For the first time in Illinois Farm Bureau history, the organization’s annual meeting was conducted virtually with 336 county Farm Bureau delegates participating via internet across the state.
Delegates serving DeKalb County included: Steve Bemis, Berkeley Boehne, Ed Cowan, Roy Plote and Mike Schweitzer.
New IFB policy addresses the challenge businesses have faced during the pandemic. In new state and local government policy, IFB supports legislation that will protect businesses that make a reasonable effort to comply with applicable federal and state regulations from liability claims made by employees and customers.
Commercial solar energy policy also was addressed, coming at a time when commercial solar projects are being proposed in parts of the state. Delegates voted to support statewide regulations requiring a notice of intent to construct for commercial solar energy projects and statewide regulations requiring a hearing prior to the construction of a commercial solar energy project.
Legislative reform was top of mind for some county Farm Bureaus that received delegates’ support for their proposals. New IFB policy supports prohibiting state lawmakers from concurrently serving as an elected official and as a paid lobbyist. Delegates also passed policy supporting legislators only receiving compensation for the days they are in office.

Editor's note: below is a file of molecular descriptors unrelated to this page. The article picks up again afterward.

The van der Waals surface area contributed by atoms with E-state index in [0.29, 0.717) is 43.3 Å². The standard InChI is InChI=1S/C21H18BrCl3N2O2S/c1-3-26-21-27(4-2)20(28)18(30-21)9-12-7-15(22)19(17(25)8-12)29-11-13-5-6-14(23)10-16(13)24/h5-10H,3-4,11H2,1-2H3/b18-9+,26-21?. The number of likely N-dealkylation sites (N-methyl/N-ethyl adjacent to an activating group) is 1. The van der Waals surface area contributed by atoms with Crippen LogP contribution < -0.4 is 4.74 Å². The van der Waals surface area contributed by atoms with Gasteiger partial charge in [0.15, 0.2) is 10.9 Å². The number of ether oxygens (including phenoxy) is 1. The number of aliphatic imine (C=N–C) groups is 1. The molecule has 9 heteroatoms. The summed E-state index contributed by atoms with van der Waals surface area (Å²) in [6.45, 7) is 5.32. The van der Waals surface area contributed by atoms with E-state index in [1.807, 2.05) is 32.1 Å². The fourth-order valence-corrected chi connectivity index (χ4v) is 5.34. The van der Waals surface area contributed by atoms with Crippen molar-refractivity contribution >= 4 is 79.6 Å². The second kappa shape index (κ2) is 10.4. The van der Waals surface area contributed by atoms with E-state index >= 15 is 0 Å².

Regarding crop protection policy, delegates approved support for the Environmental Protection Agency’s (EPA) policy that allows the expeditious use of existing stocks of pesticide products whose registrations have been amended, canceled or suspended.
Other crop protection policy passed by delegates included support for:
• Development of new crop protection technologies that benefit specialty growers and row-crop farmers alike.
• Establishment of an industry standard for voluntary field marking that displays the traits planted in a field.
As for water quality and watershed projects, delegates passed policy to support voluntary programs between the state or municipalities with farmers to solve issues with water quality and/or nutrient management.
On infrastructure policy, delegates voted to support requiring the township highway authority commissioner to provide written explanation if the highway authority commissioner denies a road access request of a landowner. They also passed policy supporting establishment of a process for landowners to appeal a decision of a township highway authority commissioner.